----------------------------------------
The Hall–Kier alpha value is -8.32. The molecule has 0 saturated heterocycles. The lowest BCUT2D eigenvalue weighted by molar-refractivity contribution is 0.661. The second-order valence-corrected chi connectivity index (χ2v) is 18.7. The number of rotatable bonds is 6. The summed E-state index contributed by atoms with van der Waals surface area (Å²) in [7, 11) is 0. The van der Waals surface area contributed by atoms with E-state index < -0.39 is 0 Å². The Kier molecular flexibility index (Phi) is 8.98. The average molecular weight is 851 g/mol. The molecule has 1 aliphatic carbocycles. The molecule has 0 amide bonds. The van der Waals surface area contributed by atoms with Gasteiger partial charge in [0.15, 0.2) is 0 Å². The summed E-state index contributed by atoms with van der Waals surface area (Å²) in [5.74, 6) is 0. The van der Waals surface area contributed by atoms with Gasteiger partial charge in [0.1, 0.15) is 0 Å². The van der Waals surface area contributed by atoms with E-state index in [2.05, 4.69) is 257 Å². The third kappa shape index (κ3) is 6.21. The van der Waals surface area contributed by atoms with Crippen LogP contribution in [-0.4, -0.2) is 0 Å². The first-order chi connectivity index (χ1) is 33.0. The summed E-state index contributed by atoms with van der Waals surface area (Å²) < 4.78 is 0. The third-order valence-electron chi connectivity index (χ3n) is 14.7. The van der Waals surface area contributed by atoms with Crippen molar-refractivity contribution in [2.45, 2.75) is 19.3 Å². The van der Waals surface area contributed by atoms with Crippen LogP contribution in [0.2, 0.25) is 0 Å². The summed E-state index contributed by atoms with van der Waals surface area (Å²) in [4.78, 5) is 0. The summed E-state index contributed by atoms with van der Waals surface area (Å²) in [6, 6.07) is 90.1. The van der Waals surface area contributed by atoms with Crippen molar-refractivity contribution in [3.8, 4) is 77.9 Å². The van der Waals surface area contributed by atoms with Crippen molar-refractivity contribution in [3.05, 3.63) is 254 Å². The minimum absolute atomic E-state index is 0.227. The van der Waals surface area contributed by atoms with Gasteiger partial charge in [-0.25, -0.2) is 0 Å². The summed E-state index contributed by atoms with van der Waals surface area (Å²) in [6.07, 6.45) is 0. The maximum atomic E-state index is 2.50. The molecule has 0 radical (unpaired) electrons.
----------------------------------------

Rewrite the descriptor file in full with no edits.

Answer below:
The Hall–Kier alpha value is -8.32. The molecule has 0 saturated heterocycles. The lowest BCUT2D eigenvalue weighted by molar-refractivity contribution is 0.661. The second-order valence-corrected chi connectivity index (χ2v) is 18.7. The number of rotatable bonds is 6. The summed E-state index contributed by atoms with van der Waals surface area (Å²) in [7, 11) is 0. The van der Waals surface area contributed by atoms with E-state index < -0.39 is 0 Å². The Kier molecular flexibility index (Phi) is 8.98. The average molecular weight is 851 g/mol. The molecule has 1 aliphatic carbocycles. The molecule has 0 amide bonds. The van der Waals surface area contributed by atoms with Gasteiger partial charge in [0.15, 0.2) is 0 Å². The summed E-state index contributed by atoms with van der Waals surface area (Å²) in [5.74, 6) is 0. The van der Waals surface area contributed by atoms with Gasteiger partial charge in [0.1, 0.15) is 0 Å². The van der Waals surface area contributed by atoms with E-state index in [2.05, 4.69) is 257 Å². The third kappa shape index (κ3) is 6.21. The van der Waals surface area contributed by atoms with Crippen LogP contribution in [-0.4, -0.2) is 0 Å². The first-order chi connectivity index (χ1) is 33.0. The summed E-state index contributed by atoms with van der Waals surface area (Å²) < 4.78 is 0. The third-order valence-electron chi connectivity index (χ3n) is 14.7. The van der Waals surface area contributed by atoms with Crippen molar-refractivity contribution in [2.45, 2.75) is 19.3 Å². The van der Waals surface area contributed by atoms with Crippen LogP contribution in [0.2, 0.25) is 0 Å². The summed E-state index contributed by atoms with van der Waals surface area (Å²) in [4.78, 5) is 0. The summed E-state index contributed by atoms with van der Waals surface area (Å²) in [6, 6.07) is 90.1. The van der Waals surface area contributed by atoms with Crippen molar-refractivity contribution in [3.8, 4) is 77.9 Å². The van der Waals surface area contributed by atoms with Crippen molar-refractivity contribution in [3.05, 3.63) is 254 Å². The minimum absolute atomic E-state index is 0.227. The van der Waals surface area contributed by atoms with Gasteiger partial charge in [-0.25, -0.2) is 0 Å². The summed E-state index contributed by atoms with van der Waals surface area (Å²) in [6.07, 6.45) is 0. The maximum atomic E-state index is 2.50. The molecule has 0 radical (unpaired) electrons.